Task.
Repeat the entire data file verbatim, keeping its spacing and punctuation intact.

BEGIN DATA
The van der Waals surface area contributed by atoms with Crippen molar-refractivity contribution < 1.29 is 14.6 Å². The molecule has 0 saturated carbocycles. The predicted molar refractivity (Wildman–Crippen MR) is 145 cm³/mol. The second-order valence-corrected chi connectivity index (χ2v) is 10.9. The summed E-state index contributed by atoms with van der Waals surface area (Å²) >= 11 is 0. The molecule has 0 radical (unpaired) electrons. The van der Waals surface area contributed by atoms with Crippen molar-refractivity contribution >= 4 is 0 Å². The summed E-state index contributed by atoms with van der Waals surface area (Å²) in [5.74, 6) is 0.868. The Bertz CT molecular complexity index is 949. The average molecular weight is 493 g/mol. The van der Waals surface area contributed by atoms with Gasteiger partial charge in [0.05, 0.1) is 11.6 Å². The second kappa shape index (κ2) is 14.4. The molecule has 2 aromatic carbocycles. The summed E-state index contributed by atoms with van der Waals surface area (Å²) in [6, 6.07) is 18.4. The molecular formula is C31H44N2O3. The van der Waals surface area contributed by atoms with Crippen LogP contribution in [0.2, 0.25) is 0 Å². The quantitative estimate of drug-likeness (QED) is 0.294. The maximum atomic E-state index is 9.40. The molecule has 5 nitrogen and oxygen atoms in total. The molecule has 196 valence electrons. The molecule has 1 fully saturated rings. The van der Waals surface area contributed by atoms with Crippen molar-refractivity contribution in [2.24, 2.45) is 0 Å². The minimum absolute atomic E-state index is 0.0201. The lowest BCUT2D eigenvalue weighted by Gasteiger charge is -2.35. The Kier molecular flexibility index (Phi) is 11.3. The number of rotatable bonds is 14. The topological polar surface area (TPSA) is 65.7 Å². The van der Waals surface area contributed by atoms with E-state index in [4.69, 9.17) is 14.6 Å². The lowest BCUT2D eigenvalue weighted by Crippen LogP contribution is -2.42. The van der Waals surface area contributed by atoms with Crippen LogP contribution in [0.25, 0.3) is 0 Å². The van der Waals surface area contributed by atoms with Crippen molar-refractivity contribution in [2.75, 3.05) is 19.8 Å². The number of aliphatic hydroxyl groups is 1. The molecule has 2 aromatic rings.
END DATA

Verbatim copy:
The van der Waals surface area contributed by atoms with Crippen molar-refractivity contribution < 1.29 is 14.6 Å². The molecule has 0 saturated carbocycles. The predicted molar refractivity (Wildman–Crippen MR) is 145 cm³/mol. The second-order valence-corrected chi connectivity index (χ2v) is 10.9. The summed E-state index contributed by atoms with van der Waals surface area (Å²) >= 11 is 0. The molecule has 0 radical (unpaired) electrons. The van der Waals surface area contributed by atoms with Crippen molar-refractivity contribution >= 4 is 0 Å². The summed E-state index contributed by atoms with van der Waals surface area (Å²) in [5.74, 6) is 0.868. The Bertz CT molecular complexity index is 949. The average molecular weight is 493 g/mol. The van der Waals surface area contributed by atoms with Gasteiger partial charge in [0.05, 0.1) is 11.6 Å². The second kappa shape index (κ2) is 14.4. The molecule has 2 aromatic carbocycles. The summed E-state index contributed by atoms with van der Waals surface area (Å²) in [6, 6.07) is 18.4. The molecular formula is C31H44N2O3. The van der Waals surface area contributed by atoms with Crippen LogP contribution in [0.2, 0.25) is 0 Å². The quantitative estimate of drug-likeness (QED) is 0.294. The maximum atomic E-state index is 9.40. The molecule has 5 nitrogen and oxygen atoms in total. The molecule has 196 valence electrons. The molecule has 1 fully saturated rings. The van der Waals surface area contributed by atoms with Crippen molar-refractivity contribution in [2.24, 2.45) is 0 Å². The minimum absolute atomic E-state index is 0.0201. The lowest BCUT2D eigenvalue weighted by Gasteiger charge is -2.35. The Kier molecular flexibility index (Phi) is 11.3. The number of rotatable bonds is 14. The topological polar surface area (TPSA) is 65.7 Å². The van der Waals surface area contributed by atoms with E-state index in [4.69, 9.17) is 14.6 Å². The lowest BCUT2D eigenvalue weighted by Crippen LogP contribution is -2.42. The van der Waals surface area contributed by atoms with Crippen LogP contribution in [0.25, 0.3) is 0 Å². The van der Waals surface area contributed by atoms with Crippen molar-refractivity contribution in [2.75, 3.05) is 19.8 Å². The number of aliphatic hydroxyl groups is 1. The molecule has 2 aromatic rings.